You are here

An act and a process

Sep 24,2022 - Last updated at Sep 24,2022

There is a difference, regarding political parties, between the act of forming parties, and the process of party formation. 

What we see at present are acts of formation, rather than formation processes. 

The act of formation refers to a number of individuals or groups getting together and declaring the formation of a political party overnight, agreeing on the name of the party, some general principles, the names of the founders, and the publicity or promotion of the party. 

All of a sudden, we get a new political party in the political scene, in a short period of time, and without much preparation. 

Such an act is, in pricinple, both understandable and even welcome, in light  of the recent recommendations of the National Committee for Political Modernisation, the recently passed Political Parties Bylaws, and our desire to develop and modernise. 

The process of political formation, by contrast, is noticeably different where political parties materialise after a long period of thinking, planning, formulating principles, maturation and formation. The process is longer, deeper, and more grassroot- entrenched than in the case of a hastily executed act. 

It is much like the birth of a baby after a long period of courtship, marriage, and pregnancy. 

Why are we raising this matter and this difference? 

For three main reasons. 

One, because we all seek a better life for ourselves and better conditions for our society, and one of the ways of achieving this is by having a complete, mature democracy made possible through real, vibrant political parties. 

Two, because a successful and impactful political party is the one that is amply aware of its strengths, weaknesses, challenges and opportunities, making it possible for it to come up with a relevant and robust strategic action plan. 

Three, because a solid, effective political party is the one that results from a meticulous process of formation, and not just a simple act.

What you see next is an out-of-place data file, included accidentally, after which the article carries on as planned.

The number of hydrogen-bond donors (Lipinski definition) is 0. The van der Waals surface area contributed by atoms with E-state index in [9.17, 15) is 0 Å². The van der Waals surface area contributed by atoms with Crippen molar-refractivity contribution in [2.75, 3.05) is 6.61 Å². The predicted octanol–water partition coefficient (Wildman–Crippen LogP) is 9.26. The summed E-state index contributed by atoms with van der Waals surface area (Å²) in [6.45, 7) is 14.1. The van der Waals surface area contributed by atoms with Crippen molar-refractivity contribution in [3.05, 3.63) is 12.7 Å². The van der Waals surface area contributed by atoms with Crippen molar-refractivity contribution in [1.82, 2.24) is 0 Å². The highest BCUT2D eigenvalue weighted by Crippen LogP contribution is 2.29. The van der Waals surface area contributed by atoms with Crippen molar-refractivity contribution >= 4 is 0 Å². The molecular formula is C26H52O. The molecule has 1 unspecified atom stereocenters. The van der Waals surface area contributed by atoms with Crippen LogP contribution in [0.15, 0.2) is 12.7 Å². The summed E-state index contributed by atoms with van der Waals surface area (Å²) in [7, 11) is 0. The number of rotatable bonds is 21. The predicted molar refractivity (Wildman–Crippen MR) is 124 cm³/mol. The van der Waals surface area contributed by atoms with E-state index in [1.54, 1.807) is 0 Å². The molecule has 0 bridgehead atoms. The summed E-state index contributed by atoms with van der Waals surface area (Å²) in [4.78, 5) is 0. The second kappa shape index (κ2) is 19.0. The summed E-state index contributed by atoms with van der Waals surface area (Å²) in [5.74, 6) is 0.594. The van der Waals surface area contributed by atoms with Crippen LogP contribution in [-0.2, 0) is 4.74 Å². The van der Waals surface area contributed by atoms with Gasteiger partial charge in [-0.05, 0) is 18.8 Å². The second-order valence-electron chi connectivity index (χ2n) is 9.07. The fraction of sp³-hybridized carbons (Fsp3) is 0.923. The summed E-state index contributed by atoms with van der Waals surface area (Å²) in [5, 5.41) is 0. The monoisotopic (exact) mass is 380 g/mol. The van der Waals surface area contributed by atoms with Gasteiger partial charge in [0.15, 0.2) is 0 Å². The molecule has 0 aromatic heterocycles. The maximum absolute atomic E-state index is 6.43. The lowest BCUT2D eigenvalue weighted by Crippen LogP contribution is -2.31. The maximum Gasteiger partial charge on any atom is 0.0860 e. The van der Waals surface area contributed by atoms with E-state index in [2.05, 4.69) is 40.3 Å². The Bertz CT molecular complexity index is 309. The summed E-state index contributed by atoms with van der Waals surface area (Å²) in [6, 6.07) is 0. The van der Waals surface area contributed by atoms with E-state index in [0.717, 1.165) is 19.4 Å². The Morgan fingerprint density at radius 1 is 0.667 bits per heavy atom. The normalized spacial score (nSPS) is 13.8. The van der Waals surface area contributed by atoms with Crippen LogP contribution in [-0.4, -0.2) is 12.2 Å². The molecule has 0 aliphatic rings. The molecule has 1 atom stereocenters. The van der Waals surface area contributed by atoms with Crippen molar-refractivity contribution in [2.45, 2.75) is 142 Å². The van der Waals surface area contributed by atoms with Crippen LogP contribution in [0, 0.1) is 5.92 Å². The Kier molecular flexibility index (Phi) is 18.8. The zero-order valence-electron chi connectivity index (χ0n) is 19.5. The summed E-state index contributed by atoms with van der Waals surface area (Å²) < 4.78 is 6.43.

The latter point is of extreme importance, because for a vibrant political party to materialise, a lot of preparation, initiation and maturation is needed so that the party truly presents a big segment of the society, especially at the grassroot level, as opposed to one formed by a number of activists, intellectuals, or an elite group. 

When I was a graduate student in the U. S., what attracted my attention most about American students belonging to political parties was the fact that they came to the university already politically mature and fully versed in their party's basic principles, as reflected not so much in what they say about their parties, but in their well-articulated positions regarding societal matters. 

By contrast, a lot of people in our society, students and others, join parties now regardless of any prior positions on matters. 

Taking the specificity of our situation into account, where the idea of encouraging individuals to join parties is a relatively new one and where we do want to have political parties in a short period of time, the main challenge for us is to combine the act of forming parties with the process of political formation and maturation. 

Which should come first, on may ask, the act or the process?

Realistically speaking in our situation, we cannot wait for the process to deepen and mature and then to execute the acts of formation. 

What seems more realistic is to work on the two together, in parallel. We execute the act and then immediately start working on the process. 

With this in mind, there is a lot of hard work awaiting our newly-formed political parties, if they are to succeed. 

An act alone will not cut it; it has to be an act complemented with a process.

up
24 users have voted.

Add new comment

CAPTCHA
This question is for testing whether or not you are a human visitor and to prevent automated spam submissions.
4 + 5 =
Solve this simple math problem and enter the result. E.g. for 1+3, enter 4.

Newsletter

Get top stories and blog posts emailed to you each day.